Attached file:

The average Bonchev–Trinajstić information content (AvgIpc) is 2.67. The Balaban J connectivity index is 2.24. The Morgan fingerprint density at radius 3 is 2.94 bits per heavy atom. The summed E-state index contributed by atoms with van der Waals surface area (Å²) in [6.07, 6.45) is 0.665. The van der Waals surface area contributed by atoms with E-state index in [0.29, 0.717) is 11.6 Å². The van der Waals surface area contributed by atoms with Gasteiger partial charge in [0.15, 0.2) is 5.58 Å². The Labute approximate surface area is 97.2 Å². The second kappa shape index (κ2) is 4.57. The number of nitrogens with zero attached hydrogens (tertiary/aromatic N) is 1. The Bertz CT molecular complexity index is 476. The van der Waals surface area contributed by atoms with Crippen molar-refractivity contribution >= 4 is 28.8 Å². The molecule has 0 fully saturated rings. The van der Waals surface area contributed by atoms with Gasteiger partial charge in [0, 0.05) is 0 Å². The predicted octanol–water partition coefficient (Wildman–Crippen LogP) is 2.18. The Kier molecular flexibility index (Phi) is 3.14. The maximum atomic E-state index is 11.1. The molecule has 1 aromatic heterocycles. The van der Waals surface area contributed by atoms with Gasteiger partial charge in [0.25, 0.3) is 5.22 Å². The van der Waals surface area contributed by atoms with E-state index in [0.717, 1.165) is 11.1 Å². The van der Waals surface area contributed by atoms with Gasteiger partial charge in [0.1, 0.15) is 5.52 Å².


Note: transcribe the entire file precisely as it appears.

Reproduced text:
The average Bonchev–Trinajstić information content (AvgIpc) is 2.67. The Balaban J connectivity index is 2.24. The Morgan fingerprint density at radius 3 is 2.94 bits per heavy atom. The summed E-state index contributed by atoms with van der Waals surface area (Å²) in [6.07, 6.45) is 0.665. The van der Waals surface area contributed by atoms with E-state index in [0.29, 0.717) is 11.6 Å². The van der Waals surface area contributed by atoms with Gasteiger partial charge in [0.15, 0.2) is 5.58 Å². The Labute approximate surface area is 97.2 Å². The second kappa shape index (κ2) is 4.57. The number of nitrogens with zero attached hydrogens (tertiary/aromatic N) is 1. The Bertz CT molecular complexity index is 476. The van der Waals surface area contributed by atoms with Crippen molar-refractivity contribution >= 4 is 28.8 Å². The molecule has 0 fully saturated rings. The van der Waals surface area contributed by atoms with Gasteiger partial charge in [0, 0.05) is 0 Å². The predicted octanol–water partition coefficient (Wildman–Crippen LogP) is 2.18. The Kier molecular flexibility index (Phi) is 3.14. The maximum atomic E-state index is 11.1. The molecule has 1 aromatic heterocycles. The van der Waals surface area contributed by atoms with Gasteiger partial charge in [0.25, 0.3) is 5.22 Å². The van der Waals surface area contributed by atoms with E-state index in [0.717, 1.165) is 11.1 Å². The van der Waals surface area contributed by atoms with Gasteiger partial charge in [0.1, 0.15) is 5.52 Å².